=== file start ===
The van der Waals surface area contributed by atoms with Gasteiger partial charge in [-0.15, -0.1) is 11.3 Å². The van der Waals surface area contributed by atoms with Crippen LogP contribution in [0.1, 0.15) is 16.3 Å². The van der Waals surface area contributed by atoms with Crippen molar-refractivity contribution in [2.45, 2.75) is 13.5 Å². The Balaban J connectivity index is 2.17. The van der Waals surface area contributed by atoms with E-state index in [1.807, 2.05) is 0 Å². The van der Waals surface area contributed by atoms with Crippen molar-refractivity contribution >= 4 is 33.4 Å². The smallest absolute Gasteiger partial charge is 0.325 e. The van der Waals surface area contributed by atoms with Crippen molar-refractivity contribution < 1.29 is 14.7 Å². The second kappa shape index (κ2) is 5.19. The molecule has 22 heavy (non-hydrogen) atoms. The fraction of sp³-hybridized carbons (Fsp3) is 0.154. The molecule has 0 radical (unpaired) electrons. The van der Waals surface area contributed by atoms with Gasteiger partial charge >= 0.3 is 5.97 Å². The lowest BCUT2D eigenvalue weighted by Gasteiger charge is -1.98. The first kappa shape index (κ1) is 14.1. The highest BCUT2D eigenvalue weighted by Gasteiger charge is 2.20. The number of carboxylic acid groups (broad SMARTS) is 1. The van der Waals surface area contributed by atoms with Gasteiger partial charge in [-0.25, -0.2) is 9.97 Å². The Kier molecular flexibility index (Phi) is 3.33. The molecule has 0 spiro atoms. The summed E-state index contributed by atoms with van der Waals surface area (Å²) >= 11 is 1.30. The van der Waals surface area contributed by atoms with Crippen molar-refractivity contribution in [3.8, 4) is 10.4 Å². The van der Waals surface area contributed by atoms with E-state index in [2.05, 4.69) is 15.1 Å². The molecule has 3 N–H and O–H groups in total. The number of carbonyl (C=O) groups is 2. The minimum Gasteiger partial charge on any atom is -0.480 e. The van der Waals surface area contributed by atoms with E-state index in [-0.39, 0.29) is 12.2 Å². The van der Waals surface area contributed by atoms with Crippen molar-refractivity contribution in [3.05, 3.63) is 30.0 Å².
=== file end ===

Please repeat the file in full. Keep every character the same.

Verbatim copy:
The van der Waals surface area contributed by atoms with Gasteiger partial charge in [-0.15, -0.1) is 11.3 Å². The van der Waals surface area contributed by atoms with Crippen LogP contribution in [0.1, 0.15) is 16.3 Å². The van der Waals surface area contributed by atoms with Crippen molar-refractivity contribution in [2.45, 2.75) is 13.5 Å². The Balaban J connectivity index is 2.17. The van der Waals surface area contributed by atoms with E-state index in [1.807, 2.05) is 0 Å². The van der Waals surface area contributed by atoms with Crippen molar-refractivity contribution >= 4 is 33.4 Å². The smallest absolute Gasteiger partial charge is 0.325 e. The van der Waals surface area contributed by atoms with Crippen molar-refractivity contribution < 1.29 is 14.7 Å². The second kappa shape index (κ2) is 5.19. The molecule has 22 heavy (non-hydrogen) atoms. The fraction of sp³-hybridized carbons (Fsp3) is 0.154. The molecule has 0 radical (unpaired) electrons. The van der Waals surface area contributed by atoms with Gasteiger partial charge >= 0.3 is 5.97 Å². The lowest BCUT2D eigenvalue weighted by Gasteiger charge is -1.98. The first kappa shape index (κ1) is 14.1. The highest BCUT2D eigenvalue weighted by Gasteiger charge is 2.20. The number of carboxylic acid groups (broad SMARTS) is 1. The van der Waals surface area contributed by atoms with Gasteiger partial charge in [-0.25, -0.2) is 9.97 Å². The Kier molecular flexibility index (Phi) is 3.33. The molecule has 0 spiro atoms. The summed E-state index contributed by atoms with van der Waals surface area (Å²) >= 11 is 1.30. The van der Waals surface area contributed by atoms with Crippen molar-refractivity contribution in [3.8, 4) is 10.4 Å². The van der Waals surface area contributed by atoms with E-state index in [2.05, 4.69) is 15.1 Å². The molecule has 3 N–H and O–H groups in total. The number of carbonyl (C=O) groups is 2. The minimum Gasteiger partial charge on any atom is -0.480 e. The van der Waals surface area contributed by atoms with E-state index in [-0.39, 0.29) is 12.2 Å². The van der Waals surface area contributed by atoms with Crippen molar-refractivity contribution in [3.05, 3.63) is 30.0 Å².